Friday, July 13, 2007

In Defence of Gerhardsson

In Memory and Manuscript, Birger Gerhardsson argued for the use of memorization akin to rabbinic methods of learning in the transmission of the Jesus tradition. Gerhardsson argued that memorization was an important feature of education in the ancient world and was exceptionally important in Jewish education according rabbinic sources.

Gerhardsson's thesis came under severe criticism including the constant criticism that he was guilty of projecting post-135 AD views on tradition back in to the pre-70 AD period, esp. in the criticisms of Morton Smith and Jacob Neusner. And yet Gerhardsson never claimed that the rabbinic methods in toto could be traced back to before 70 AD, he always distguished materials about education from the Tannaitic and Amoraic periods, and regarded Rabbi Akiba as a definite marker in a period of transition concerning rabbinic education. His point was that Akiba did not invent memorization and some rabbinic education techniques go back to an earlier period. This is confirmed by the language of "delivering" and "receiving" traditions as stated in the New Testament itself (e.g. Mk. 7.13, 1 Cor. 11.2, 23; 15.2-3). What is interesting is that Jacob Neusner wrote the foreword to the 1998 edition of Gerhardsson's book and basically apologized for his initial review of Gerhardsson which was too reliant on Smith's dismissive essay and did not take into account Gerhardsson's nuancing of his position. On top of that Martin Hengel, Gerd Theissen, and Richard Bauckham have all found in Gerhardsson's theory a genuine analogy with the transmission of the Jesus tradition. Rainer Riesner and Samuel Byrskog have also developed and furthered Gerhardsson's thesis in subsequent publications demonstrating the robustness of his approach. That is not to say that no legitimate criticisms remain valid (e.g. how does memorization account for the diverse details in the tradition and Jesus was more of an eschatological prophet than a rabbi), but critics have been unkindly dismissive of Gerhardsson's view of the traditon.

For those who want to read more see my WTJ article.

1 comment:

Anonymous said...

I read and greatly appreciated your article in the Westminster Journal on the Jesus tradition. I thought it was brilliant, and made me see clearly the importance of having a good, historically plausible model for explaining the canonical Jesus tradition as it has come down to us.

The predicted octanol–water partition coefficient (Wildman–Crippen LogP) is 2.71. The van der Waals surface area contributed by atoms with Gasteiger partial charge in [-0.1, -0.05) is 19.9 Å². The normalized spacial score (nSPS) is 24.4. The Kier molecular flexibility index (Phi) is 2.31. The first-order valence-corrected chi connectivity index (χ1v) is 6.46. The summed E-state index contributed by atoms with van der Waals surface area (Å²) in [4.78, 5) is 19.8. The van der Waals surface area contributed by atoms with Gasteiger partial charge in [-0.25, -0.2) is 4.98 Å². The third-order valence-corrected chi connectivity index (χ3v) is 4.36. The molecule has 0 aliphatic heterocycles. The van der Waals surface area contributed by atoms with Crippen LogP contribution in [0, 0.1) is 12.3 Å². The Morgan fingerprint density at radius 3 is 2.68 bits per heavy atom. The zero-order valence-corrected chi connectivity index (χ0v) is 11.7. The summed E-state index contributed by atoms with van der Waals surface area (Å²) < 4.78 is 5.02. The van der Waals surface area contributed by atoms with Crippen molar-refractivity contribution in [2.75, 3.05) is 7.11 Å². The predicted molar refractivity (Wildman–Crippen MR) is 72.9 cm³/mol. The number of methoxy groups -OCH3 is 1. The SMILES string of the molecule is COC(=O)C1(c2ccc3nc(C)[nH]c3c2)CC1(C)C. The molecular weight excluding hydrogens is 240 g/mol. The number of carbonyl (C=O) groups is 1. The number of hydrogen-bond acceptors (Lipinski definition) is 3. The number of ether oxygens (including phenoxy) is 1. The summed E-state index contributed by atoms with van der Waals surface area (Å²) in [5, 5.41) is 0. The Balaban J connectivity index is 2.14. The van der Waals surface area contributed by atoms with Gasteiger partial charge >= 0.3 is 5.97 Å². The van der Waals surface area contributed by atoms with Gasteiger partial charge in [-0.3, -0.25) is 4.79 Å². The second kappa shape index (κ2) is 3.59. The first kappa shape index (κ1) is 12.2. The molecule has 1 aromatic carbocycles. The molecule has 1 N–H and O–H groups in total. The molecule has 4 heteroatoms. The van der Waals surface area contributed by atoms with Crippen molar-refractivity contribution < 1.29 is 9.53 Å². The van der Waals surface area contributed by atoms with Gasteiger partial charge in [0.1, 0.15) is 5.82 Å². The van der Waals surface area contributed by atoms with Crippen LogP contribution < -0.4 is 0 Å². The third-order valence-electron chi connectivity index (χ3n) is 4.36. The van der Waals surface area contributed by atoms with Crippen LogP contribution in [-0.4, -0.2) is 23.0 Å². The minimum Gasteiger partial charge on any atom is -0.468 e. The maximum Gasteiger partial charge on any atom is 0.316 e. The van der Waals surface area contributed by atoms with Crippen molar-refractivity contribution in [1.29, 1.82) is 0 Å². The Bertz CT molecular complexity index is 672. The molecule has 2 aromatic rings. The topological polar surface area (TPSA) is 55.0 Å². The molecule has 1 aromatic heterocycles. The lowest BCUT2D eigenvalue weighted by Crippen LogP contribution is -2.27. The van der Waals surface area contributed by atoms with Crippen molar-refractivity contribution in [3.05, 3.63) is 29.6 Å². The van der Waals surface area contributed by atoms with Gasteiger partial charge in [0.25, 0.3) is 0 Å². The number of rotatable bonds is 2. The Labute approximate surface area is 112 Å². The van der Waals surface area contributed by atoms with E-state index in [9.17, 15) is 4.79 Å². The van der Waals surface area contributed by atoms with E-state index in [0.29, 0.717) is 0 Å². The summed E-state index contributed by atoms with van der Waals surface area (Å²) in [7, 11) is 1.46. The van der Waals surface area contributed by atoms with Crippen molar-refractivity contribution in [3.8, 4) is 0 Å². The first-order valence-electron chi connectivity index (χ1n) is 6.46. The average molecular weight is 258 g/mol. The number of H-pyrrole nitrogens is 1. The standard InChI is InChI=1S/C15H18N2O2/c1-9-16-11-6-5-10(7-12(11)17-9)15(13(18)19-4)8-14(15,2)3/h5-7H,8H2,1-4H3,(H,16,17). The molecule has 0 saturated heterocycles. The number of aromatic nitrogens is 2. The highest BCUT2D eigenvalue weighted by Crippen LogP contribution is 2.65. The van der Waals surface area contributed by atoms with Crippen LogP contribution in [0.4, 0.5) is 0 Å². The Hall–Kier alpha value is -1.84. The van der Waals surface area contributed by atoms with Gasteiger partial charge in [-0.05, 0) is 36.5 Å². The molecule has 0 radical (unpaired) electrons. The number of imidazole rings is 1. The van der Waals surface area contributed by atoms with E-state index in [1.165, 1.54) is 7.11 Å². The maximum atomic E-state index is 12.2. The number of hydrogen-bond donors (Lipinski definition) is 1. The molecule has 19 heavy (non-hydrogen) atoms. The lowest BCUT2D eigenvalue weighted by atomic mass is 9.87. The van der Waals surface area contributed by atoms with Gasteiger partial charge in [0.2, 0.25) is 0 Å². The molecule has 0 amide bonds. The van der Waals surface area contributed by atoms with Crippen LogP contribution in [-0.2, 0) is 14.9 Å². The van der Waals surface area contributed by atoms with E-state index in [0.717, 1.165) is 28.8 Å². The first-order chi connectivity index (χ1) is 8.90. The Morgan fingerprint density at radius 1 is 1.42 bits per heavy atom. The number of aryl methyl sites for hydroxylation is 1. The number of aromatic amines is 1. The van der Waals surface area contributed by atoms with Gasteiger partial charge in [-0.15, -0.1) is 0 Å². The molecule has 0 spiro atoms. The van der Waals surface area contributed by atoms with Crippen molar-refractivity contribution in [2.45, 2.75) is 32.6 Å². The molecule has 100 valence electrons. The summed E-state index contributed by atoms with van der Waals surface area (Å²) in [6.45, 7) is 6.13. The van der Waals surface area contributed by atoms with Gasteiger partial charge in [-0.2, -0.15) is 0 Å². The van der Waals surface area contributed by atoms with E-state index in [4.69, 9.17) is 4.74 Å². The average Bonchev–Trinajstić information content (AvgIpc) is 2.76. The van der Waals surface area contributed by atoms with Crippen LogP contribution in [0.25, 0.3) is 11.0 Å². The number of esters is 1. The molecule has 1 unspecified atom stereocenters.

I have two questions: I wonder if you have read Richard Bauckham's recent book on the role of eye-witnesses in transmitting the Jesus tradition, and if so what you thought about it. An Internet skeptic named Neil Godfrey has posted a very lengthy, negative review of the book (at and once you dig through the superfluous ad hominems and skeptical rants there seems to be one consistent complaint: the tightly controlled eye-witness model does not seem to account for the 'riot of diversity' in the Jesus tradition as it passed into the 2nd Century and even before, to say nothing of non-canonical/heretical traditions. He also charges that the Gospels do not really resemble ancient history writing, because ancient historians would speak in the 1st person, present various conflicting accounts and pronounce their own verdict on whether they agree or disagree, etc. What would you say to these criticisms?

Taking off from my last question, it seems that a serious weakness of the models of Gerhardsson, Reisner, Bauckham, et al. is that they do not demonstrate how their model actually explains the details of the actual Jesus tradition. We hear a lot about what the Gospel writers WOULD have done and what the eyewitnesses WOULD have remembered or memorized, but have there actually been detailed examinations of the Gospels themselves to see if the commonalities and differences point to one or the other models as the most likely explanation? I think James Dunn did something like that in his massive "Jesus Remembered" but I'm not sure. In any case, it seems that there needs to be more detailed engagement with the texts before one or the other models is vindicated.

Alright, I'll stop rambling now. You've got a fantastic blog, and I can't wait to read the co-authored book you're writing with James Crossley.